Printing presses deliver flat sheets of paper. What happens to them then is known as “finishing”. It can be as simple as a straight guillotine cut to produce a leaflet, or as complex as a section sewn book. Our in-house finishing department can:

  • Guillotine. A straight cut.
  • Die cut. A shaped cut from a cutting forme.
  • Laminate. A protective and decorative clear film which can be applied to one or both sides of the sheet, with a matt, gloss or soft touch finish.
  • Fold. This could be to produce a finished folded leaflet, or it may be to produce a section for book binding.
  • Saddle or wire stitch. In layman’s terms this produces a stapled booklet or magazine. It can be self-covered, where the same material is used for both the cover and the inside pages, or it can have a thicker cover. 96 pages tends to be the maximum we would wire stitch. We can also apply loop stitches where the publication goes in a ring binder.
  • Perfect binding uses a glued spine rather than wire stitches to hold the pages together. The binder can accommodate many more pages than the stitching line, with one book we bound having 512 pages! A bound book has a square spine rather than the pointed spine of saddle stitched job.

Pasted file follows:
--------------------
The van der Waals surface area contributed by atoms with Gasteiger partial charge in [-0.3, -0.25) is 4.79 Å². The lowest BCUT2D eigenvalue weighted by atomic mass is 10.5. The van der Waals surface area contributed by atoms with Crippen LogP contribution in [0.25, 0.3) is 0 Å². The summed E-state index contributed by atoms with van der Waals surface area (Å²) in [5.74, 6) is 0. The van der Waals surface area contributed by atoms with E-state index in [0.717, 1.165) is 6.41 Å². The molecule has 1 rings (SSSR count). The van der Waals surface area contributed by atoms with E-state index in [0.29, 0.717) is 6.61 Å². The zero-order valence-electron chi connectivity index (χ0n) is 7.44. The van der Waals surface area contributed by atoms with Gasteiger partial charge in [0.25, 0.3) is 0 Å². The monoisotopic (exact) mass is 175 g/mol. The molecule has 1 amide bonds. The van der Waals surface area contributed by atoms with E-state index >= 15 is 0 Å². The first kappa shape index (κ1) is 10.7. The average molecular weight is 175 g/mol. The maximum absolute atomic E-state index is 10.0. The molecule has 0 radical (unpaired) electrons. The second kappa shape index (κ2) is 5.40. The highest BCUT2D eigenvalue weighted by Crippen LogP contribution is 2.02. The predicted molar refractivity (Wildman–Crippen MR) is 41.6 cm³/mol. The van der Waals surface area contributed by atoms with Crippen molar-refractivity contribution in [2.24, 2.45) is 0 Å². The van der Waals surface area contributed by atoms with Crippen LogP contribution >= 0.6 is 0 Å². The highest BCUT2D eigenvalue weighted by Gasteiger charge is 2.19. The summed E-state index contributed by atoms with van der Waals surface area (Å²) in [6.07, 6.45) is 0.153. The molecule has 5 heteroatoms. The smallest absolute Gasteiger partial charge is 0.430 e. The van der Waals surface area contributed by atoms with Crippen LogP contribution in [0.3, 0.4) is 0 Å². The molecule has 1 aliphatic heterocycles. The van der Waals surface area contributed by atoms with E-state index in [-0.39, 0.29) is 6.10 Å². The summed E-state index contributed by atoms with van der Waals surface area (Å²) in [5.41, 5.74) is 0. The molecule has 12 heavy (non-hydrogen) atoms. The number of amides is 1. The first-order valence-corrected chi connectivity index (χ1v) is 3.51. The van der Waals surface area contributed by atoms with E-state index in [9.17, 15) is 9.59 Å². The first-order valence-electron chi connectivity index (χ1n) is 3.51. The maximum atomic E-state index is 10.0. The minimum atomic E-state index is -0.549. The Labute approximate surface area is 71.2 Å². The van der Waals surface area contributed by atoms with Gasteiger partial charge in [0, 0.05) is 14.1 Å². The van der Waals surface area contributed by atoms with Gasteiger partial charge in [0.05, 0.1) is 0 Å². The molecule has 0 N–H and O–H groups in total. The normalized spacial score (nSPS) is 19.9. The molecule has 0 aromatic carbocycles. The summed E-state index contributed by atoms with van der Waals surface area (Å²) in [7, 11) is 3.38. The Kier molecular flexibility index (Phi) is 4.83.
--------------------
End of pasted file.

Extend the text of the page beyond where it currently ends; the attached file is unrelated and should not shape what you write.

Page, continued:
• Section sewing. We believe this is the ultimate binding method for limp or softback books. The pages are sewn together with cotton before binding which allows the book to be opened flat for reading. This is particularly important for photography books where you don’t want to lose any image into the spine. It also gives the book much more strength than glue alone. A section sewn book block can then be cased in if a hardback publication is required.


Share this page: